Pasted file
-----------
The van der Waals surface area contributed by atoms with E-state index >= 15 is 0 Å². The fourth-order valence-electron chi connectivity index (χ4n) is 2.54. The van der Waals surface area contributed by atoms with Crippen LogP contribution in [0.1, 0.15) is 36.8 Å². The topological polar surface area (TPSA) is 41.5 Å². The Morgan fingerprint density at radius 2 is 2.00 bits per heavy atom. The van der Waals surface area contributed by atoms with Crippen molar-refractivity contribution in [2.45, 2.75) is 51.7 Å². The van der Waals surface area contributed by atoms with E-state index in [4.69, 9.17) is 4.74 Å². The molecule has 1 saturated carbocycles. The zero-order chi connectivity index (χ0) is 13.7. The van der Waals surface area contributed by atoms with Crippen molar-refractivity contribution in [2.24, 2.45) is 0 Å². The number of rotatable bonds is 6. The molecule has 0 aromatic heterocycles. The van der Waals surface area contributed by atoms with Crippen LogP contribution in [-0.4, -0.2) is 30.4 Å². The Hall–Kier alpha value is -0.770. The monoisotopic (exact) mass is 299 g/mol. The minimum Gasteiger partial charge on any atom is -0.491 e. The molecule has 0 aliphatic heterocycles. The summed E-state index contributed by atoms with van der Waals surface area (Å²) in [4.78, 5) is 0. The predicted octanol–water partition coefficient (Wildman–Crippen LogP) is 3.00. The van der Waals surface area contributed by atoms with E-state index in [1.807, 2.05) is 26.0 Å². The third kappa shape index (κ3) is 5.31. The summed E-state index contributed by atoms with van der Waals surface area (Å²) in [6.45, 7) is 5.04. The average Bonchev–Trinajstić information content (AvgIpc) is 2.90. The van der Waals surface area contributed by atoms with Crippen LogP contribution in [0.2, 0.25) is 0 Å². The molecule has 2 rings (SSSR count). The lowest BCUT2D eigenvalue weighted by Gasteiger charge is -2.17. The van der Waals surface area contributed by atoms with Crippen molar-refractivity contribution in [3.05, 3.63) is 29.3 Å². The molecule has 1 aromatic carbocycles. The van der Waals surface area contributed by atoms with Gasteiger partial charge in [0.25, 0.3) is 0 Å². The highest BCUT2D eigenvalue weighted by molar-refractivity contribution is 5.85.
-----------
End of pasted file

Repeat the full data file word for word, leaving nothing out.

The van der Waals surface area contributed by atoms with E-state index >= 15 is 0 Å². The fourth-order valence-electron chi connectivity index (χ4n) is 2.54. The van der Waals surface area contributed by atoms with Crippen LogP contribution in [0.1, 0.15) is 36.8 Å². The topological polar surface area (TPSA) is 41.5 Å². The Morgan fingerprint density at radius 2 is 2.00 bits per heavy atom. The van der Waals surface area contributed by atoms with Crippen molar-refractivity contribution in [2.45, 2.75) is 51.7 Å². The van der Waals surface area contributed by atoms with E-state index in [4.69, 9.17) is 4.74 Å². The molecule has 1 saturated carbocycles. The zero-order chi connectivity index (χ0) is 13.7. The van der Waals surface area contributed by atoms with Crippen molar-refractivity contribution in [2.24, 2.45) is 0 Å². The number of rotatable bonds is 6. The molecule has 0 aromatic heterocycles. The van der Waals surface area contributed by atoms with Crippen LogP contribution in [-0.4, -0.2) is 30.4 Å². The Hall–Kier alpha value is -0.770. The monoisotopic (exact) mass is 299 g/mol. The minimum Gasteiger partial charge on any atom is -0.491 e. The molecule has 0 aliphatic heterocycles. The summed E-state index contributed by atoms with van der Waals surface area (Å²) in [4.78, 5) is 0. The predicted octanol–water partition coefficient (Wildman–Crippen LogP) is 3.00. The van der Waals surface area contributed by atoms with E-state index in [1.807, 2.05) is 26.0 Å². The third kappa shape index (κ3) is 5.31. The summed E-state index contributed by atoms with van der Waals surface area (Å²) in [6.45, 7) is 5.04. The average Bonchev–Trinajstić information content (AvgIpc) is 2.90. The van der Waals surface area contributed by atoms with Crippen LogP contribution in [0.2, 0.25) is 0 Å². The molecule has 2 rings (SSSR count). The lowest BCUT2D eigenvalue weighted by Gasteiger charge is -2.17. The van der Waals surface area contributed by atoms with Crippen molar-refractivity contribution in [3.05, 3.63) is 29.3 Å². The molecule has 1 aromatic carbocycles. The van der Waals surface area contributed by atoms with Gasteiger partial charge in [0.25, 0.3) is 0 Å². The highest BCUT2D eigenvalue weighted by molar-refractivity contribution is 5.85.